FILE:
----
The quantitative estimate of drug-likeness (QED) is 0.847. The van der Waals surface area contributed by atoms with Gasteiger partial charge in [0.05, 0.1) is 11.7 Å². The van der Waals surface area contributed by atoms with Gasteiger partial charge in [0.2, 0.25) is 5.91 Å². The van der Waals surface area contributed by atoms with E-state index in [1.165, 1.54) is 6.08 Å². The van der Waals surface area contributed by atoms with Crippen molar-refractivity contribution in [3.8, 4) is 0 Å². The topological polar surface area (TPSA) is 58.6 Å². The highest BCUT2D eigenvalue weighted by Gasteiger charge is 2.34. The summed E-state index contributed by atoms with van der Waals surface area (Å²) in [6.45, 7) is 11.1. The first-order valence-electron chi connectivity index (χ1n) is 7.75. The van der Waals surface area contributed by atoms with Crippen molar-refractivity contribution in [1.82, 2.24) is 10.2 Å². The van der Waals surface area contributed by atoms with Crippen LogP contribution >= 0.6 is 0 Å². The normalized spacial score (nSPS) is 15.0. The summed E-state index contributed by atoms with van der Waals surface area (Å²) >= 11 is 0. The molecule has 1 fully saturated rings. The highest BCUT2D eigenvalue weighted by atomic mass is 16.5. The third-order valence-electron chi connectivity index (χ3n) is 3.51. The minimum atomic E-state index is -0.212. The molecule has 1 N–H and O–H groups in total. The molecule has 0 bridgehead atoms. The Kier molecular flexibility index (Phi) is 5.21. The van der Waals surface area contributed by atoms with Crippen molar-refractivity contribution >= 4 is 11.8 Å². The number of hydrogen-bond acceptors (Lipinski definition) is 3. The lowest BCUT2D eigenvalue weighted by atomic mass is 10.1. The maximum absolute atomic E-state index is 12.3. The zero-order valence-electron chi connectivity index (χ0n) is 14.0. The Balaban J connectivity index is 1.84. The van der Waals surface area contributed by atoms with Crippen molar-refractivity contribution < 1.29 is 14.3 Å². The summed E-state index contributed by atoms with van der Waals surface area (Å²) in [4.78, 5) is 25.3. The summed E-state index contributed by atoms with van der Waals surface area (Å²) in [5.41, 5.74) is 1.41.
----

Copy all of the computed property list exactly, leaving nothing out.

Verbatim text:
The quantitative estimate of drug-likeness (QED) is 0.847. The van der Waals surface area contributed by atoms with Gasteiger partial charge in [0.05, 0.1) is 11.7 Å². The van der Waals surface area contributed by atoms with Gasteiger partial charge in [0.2, 0.25) is 5.91 Å². The van der Waals surface area contributed by atoms with E-state index in [1.165, 1.54) is 6.08 Å². The van der Waals surface area contributed by atoms with Crippen molar-refractivity contribution in [3.8, 4) is 0 Å². The topological polar surface area (TPSA) is 58.6 Å². The highest BCUT2D eigenvalue weighted by Gasteiger charge is 2.34. The summed E-state index contributed by atoms with van der Waals surface area (Å²) in [6.45, 7) is 11.1. The first-order valence-electron chi connectivity index (χ1n) is 7.75. The van der Waals surface area contributed by atoms with Crippen molar-refractivity contribution in [1.82, 2.24) is 10.2 Å². The van der Waals surface area contributed by atoms with Crippen LogP contribution >= 0.6 is 0 Å². The normalized spacial score (nSPS) is 15.0. The summed E-state index contributed by atoms with van der Waals surface area (Å²) >= 11 is 0. The molecule has 1 fully saturated rings. The highest BCUT2D eigenvalue weighted by atomic mass is 16.5. The third-order valence-electron chi connectivity index (χ3n) is 3.51. The minimum atomic E-state index is -0.212. The molecule has 1 N–H and O–H groups in total. The molecule has 0 bridgehead atoms. The Kier molecular flexibility index (Phi) is 5.21. The van der Waals surface area contributed by atoms with Crippen molar-refractivity contribution >= 4 is 11.8 Å². The number of hydrogen-bond acceptors (Lipinski definition) is 3. The lowest BCUT2D eigenvalue weighted by atomic mass is 10.1. The maximum absolute atomic E-state index is 12.3. The zero-order valence-electron chi connectivity index (χ0n) is 14.0. The Balaban J connectivity index is 1.84. The van der Waals surface area contributed by atoms with Crippen molar-refractivity contribution < 1.29 is 14.3 Å². The summed E-state index contributed by atoms with van der Waals surface area (Å²) in [4.78, 5) is 25.3. The summed E-state index contributed by atoms with van der Waals surface area (Å²) in [5.41, 5.74) is 1.41.